EAST HADDAM – The countless and complex layers of issues and emotions surrounding the legalization of marijuana in Connecticut were on full display on Wednesday night as more than two dozen residents aired their views at a public hearing called to gauge opinion on whether the town should outright prohibit it from any commercial use in town.
Heartfelt stories were told of marijuana’s wonderful medical benefits, and its corrosive role in teenagers’ mental health and the death of a young man killed by a driver high on marijuana and an assortment of other substances.
Some said a proposed marijuana shop in town that was denied last week by the zoning commission would be great for badly-needed tax revenue that will inevitably be gained by a neighboring town if a ban is passed.
Others said the shop not only would create a traffic headache, but would simply be contrary to the town’s character and send the wrong message to its young people and those thinking of moving here.
Each speaker, ranging from their 20s to their 90s, finished their piece at Town Hall to applause that seemed evenly supportive for both sides.
On this night at least, the two-hour debate was clearly a draw.
“It seemed pretty even – fifty-fifty-ish,” said First Selectman Irene Haines, who presided over the hearing to get opinions on a prohibition ordinance she proposed at a meeting two weeks ago and is likely headed for a public vote by referendum.
She opened the hearing by reading the proposed ordinance, which would ban “…all cannabis establishments, producers, dispensary facilities, cultivators, micro-cultivators, retailers, hybrid retailers, food and beverage manufacturers, product manufacturers, product packagers, delivery services or transporters, or any other types of licensed cannabis-related businesses or the conducting of any such activity for commercial purposes by whichever name used is and shall be prohibited within the Town of East Haddam.”
The first speaker was Robert Casner, a local developer and chair of the town’s economic development commission, who applied to open a small retail marijuana shop in a 382 Town Street building he owns that now houses a package store and an architect’s office.
“None of the dozens of studies we reviewed showed that the opening of a retail cannabis store in a community leads to increased use of marijuana by teenagers,” or to harder drugs or violence, he said.
The zoning commission last week said Casner’s application – filed last fall just before a town moratorium on such shops was enacted – was incomplete because it did not include a traffic study on the impact the shop would have at the relatively busy intersection of Routes 82 and 151 just feet away.
Casner ended his remarks by saying his decision whether to appeal the denial would be influenced by what he heard at Wednesday’s meeting.
“It’s going to depend a lot on what the community tells me,” he said, noting that he saw overwhelming support in more than 300 social-media postings reacting to a story in CT Examiner on the rejection of his planned shop. “If they want it or don’t want it is going to have a big effect on my decision.”
Thursday, Casner said that while he was pleased with the hearing’s attendance and “constructive and civil discussion,” he had not yet determined his future course.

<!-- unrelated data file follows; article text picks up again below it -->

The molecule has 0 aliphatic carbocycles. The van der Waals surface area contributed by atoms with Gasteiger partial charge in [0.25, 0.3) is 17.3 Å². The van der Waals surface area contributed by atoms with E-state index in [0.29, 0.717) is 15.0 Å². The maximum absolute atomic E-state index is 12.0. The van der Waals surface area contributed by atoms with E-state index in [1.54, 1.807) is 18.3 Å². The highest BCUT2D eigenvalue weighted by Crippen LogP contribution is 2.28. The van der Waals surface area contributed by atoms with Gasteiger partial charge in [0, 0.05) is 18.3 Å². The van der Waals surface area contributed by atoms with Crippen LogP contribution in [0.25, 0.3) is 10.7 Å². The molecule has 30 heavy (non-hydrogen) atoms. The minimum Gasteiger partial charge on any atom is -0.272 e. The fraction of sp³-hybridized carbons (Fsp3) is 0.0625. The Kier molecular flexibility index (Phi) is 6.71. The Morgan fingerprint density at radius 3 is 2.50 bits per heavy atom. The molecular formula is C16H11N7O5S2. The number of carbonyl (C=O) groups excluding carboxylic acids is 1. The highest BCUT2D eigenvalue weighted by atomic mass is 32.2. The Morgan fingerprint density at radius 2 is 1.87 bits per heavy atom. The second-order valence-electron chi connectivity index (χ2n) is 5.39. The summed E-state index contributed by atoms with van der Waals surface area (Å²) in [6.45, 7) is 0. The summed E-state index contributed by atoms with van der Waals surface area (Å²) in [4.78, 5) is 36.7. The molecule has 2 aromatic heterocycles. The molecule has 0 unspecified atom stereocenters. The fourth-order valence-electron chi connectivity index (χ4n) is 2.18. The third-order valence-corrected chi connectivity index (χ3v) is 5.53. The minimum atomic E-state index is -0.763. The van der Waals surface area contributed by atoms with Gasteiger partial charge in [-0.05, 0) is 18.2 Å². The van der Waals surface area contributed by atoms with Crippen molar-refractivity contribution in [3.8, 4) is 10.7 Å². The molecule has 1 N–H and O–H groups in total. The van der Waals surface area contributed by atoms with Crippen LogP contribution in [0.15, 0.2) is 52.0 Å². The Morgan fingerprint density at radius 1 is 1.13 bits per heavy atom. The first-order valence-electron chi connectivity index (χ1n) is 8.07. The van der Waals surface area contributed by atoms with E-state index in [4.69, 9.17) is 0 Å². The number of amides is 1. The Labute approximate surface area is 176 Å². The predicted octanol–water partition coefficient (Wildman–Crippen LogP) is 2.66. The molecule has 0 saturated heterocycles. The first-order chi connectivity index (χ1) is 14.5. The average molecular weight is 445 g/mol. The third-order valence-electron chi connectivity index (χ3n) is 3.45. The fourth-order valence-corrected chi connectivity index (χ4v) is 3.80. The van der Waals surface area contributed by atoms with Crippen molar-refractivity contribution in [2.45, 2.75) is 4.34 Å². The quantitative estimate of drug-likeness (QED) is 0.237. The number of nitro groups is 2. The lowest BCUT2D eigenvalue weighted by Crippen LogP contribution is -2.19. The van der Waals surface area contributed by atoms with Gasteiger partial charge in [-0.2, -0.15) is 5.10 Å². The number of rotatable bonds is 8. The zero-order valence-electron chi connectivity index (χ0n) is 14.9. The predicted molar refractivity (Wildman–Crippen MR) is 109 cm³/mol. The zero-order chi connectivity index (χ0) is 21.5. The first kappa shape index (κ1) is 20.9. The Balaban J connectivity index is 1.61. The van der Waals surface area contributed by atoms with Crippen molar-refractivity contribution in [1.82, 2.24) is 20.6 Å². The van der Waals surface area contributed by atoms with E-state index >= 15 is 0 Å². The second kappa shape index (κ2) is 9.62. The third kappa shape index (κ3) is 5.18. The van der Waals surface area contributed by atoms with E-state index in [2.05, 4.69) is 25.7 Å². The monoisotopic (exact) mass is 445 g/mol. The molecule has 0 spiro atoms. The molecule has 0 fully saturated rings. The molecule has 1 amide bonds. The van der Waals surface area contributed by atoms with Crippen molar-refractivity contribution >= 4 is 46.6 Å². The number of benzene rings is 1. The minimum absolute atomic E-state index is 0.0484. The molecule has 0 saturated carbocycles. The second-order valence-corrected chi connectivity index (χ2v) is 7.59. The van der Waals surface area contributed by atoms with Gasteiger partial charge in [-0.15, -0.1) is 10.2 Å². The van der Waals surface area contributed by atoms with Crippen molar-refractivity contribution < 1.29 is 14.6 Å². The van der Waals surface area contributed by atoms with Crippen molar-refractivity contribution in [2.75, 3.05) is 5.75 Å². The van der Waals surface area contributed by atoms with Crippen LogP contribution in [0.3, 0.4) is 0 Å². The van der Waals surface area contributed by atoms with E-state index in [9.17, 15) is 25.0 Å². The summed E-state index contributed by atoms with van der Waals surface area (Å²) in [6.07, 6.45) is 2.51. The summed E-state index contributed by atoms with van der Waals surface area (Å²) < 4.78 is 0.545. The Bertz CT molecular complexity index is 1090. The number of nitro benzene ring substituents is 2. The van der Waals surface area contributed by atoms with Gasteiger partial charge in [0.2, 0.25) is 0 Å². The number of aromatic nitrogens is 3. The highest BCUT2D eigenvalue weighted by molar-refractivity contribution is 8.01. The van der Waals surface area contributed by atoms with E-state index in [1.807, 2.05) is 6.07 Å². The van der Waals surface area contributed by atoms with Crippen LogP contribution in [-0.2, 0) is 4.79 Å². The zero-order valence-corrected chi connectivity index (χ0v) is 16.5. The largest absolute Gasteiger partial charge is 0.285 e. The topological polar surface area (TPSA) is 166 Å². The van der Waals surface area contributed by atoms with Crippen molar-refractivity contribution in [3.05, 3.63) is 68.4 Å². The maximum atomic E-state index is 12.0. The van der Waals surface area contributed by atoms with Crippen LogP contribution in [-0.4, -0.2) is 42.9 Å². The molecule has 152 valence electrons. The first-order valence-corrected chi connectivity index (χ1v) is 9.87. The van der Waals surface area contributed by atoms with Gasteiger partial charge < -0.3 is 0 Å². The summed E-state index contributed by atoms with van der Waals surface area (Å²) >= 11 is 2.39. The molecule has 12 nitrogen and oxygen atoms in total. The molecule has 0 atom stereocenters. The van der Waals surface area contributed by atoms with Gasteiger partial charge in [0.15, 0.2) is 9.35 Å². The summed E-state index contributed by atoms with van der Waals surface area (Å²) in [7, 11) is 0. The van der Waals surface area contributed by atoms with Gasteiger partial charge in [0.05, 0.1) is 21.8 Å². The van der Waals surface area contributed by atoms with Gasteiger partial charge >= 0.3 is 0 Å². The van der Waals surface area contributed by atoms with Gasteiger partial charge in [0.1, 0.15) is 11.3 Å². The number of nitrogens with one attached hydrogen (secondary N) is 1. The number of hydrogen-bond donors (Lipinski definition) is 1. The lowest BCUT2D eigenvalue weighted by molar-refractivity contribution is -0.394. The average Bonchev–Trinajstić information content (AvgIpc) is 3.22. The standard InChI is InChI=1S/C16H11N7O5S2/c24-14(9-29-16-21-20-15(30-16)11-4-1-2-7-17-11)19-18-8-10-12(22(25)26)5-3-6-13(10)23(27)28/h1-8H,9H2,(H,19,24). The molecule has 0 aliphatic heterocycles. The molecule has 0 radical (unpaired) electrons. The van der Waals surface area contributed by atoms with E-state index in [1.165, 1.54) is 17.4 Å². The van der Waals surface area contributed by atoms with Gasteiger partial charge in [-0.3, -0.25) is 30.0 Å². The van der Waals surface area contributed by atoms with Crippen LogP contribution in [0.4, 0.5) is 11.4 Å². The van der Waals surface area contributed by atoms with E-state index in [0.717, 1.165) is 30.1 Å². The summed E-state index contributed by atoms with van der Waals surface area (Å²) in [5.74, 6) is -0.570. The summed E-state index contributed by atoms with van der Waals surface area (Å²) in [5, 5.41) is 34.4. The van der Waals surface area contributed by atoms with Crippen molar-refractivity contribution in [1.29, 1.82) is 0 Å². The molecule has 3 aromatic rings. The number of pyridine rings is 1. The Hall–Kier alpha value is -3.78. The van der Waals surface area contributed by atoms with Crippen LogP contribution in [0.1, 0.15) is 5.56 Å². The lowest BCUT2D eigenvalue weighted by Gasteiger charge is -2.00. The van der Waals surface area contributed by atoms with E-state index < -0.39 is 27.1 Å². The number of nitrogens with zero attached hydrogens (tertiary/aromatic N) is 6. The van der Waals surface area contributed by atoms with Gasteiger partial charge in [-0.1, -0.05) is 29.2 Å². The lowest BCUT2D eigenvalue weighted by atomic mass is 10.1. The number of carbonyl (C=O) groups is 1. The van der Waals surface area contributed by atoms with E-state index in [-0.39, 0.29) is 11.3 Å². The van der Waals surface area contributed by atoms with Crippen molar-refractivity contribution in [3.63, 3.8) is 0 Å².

“Right now, I’m doing the groundwork to acquire the information that the Planning and Zoning Commission feels is necessary to complete my application,” he said. “I haven’t made a final decision about whether to reapply.”
Next up was Mark Thiede, owner of Wrasslin’ Cats and perhaps the most public voice yet against the shop and marijuana itself – especially for what he asserts is its negative impact on young people.
He said the town needs to look beyond “making a buck and all,” and instead make a statement with a total commercial ban.
“They can go elsewhere,” he said of potential customers of the shop. “It’s not that we’re talking about accessibility – it’s just about our community.”
Most of the speakers that followed aired similar themes to the first two.
“I think it comes down to choice,” Patrick Miett said. “I’m of the mind that we leave it up to people’s individual responsibility and parents instilling values in their kids and not assuming your kid’s behavior is going to be based on a store that is or isn’t there. I just think the train has left the station on this issue – it’s going to be everywhere.”
“You can always go somewhere else where they think it’s a wonderful thing to have sex-toy stores, drugs, casinos, tattoo parlors – just line ‘em all up, who cares it’s all legal,” said Shirley Caron. “There’s so many things wrong here.”
“This is the epitome of political hypocrisy and unnecessary and arbitrary regulation,” said
Robert Saraco, aiming his comments at Haines’ outspoken support for the town’s businesses but opposition to a marijuana shop or other commercial possibilities. “What if it was you that wanted to engage in a perfectly legal activity in town but you couldn’t do it because other people in town didn’t like it and they put it to a vote to stop it?”
“People have no trouble getting this drug or cannabis or whatever the hell you want to call it,” said Dick Everett, 92, who has lived in town since 1956. “But I don’t think it’s going to do the town one scrap of good to have it in town.”
Haines said the Board of Selectmen will discuss the public hearing at its next meeting on Feb 16.
“We will determine the next step there,” she said Thursday. “I imagine we would go to a referendum, but I can’t say that until the Board of Selectmen votes on that. I think this is an important issue and the statute outlines that towns can decide. Therefore, I feel we should provide the town the opportunity to vote.”